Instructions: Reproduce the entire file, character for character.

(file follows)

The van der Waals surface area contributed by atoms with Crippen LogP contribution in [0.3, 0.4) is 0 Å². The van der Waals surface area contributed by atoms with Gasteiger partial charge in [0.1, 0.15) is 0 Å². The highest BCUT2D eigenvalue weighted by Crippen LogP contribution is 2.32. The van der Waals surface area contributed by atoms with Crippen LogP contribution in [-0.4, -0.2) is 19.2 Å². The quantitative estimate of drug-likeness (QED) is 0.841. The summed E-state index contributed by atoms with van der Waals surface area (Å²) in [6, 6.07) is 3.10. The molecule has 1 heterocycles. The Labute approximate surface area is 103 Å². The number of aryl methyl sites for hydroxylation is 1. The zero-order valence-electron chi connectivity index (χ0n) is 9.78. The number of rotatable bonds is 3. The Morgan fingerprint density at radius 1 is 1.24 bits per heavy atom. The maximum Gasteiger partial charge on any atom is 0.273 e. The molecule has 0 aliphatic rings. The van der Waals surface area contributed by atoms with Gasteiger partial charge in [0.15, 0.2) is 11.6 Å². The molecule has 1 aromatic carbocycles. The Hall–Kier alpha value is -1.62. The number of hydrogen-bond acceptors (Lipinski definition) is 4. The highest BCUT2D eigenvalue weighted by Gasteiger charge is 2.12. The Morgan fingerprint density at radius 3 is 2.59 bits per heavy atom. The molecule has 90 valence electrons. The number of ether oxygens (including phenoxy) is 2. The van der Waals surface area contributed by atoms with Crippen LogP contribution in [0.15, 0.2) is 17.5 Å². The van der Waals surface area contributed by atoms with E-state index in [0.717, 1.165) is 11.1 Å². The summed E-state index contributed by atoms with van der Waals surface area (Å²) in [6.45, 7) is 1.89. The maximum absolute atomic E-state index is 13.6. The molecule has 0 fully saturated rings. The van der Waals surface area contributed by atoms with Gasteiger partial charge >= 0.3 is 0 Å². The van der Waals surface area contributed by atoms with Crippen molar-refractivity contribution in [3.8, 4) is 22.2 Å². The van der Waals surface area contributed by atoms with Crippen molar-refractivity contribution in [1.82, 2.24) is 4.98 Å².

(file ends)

The van der Waals surface area contributed by atoms with Crippen LogP contribution in [0.3, 0.4) is 0 Å². The van der Waals surface area contributed by atoms with Gasteiger partial charge in [0.1, 0.15) is 0 Å². The highest BCUT2D eigenvalue weighted by Crippen LogP contribution is 2.32. The van der Waals surface area contributed by atoms with Crippen LogP contribution in [-0.4, -0.2) is 19.2 Å². The quantitative estimate of drug-likeness (QED) is 0.841. The summed E-state index contributed by atoms with van der Waals surface area (Å²) in [6, 6.07) is 3.10. The molecule has 1 heterocycles. The Labute approximate surface area is 103 Å². The number of aryl methyl sites for hydroxylation is 1. The zero-order valence-electron chi connectivity index (χ0n) is 9.78. The number of rotatable bonds is 3. The Morgan fingerprint density at radius 1 is 1.24 bits per heavy atom. The maximum Gasteiger partial charge on any atom is 0.273 e. The molecule has 0 aliphatic rings. The van der Waals surface area contributed by atoms with Gasteiger partial charge in [0.15, 0.2) is 11.6 Å². The molecule has 1 aromatic carbocycles. The Hall–Kier alpha value is -1.62. The number of hydrogen-bond acceptors (Lipinski definition) is 4. The highest BCUT2D eigenvalue weighted by Gasteiger charge is 2.12. The Morgan fingerprint density at radius 3 is 2.59 bits per heavy atom. The molecule has 90 valence electrons. The number of ether oxygens (including phenoxy) is 2. The van der Waals surface area contributed by atoms with Crippen LogP contribution in [0.15, 0.2) is 17.5 Å². The van der Waals surface area contributed by atoms with E-state index in [0.717, 1.165) is 11.1 Å². The summed E-state index contributed by atoms with van der Waals surface area (Å²) in [6.45, 7) is 1.89. The maximum absolute atomic E-state index is 13.6. The molecule has 0 fully saturated rings. The van der Waals surface area contributed by atoms with Gasteiger partial charge >= 0.3 is 0 Å². The van der Waals surface area contributed by atoms with Crippen molar-refractivity contribution in [3.8, 4) is 22.2 Å². The van der Waals surface area contributed by atoms with Crippen molar-refractivity contribution in [1.82, 2.24) is 4.98 Å².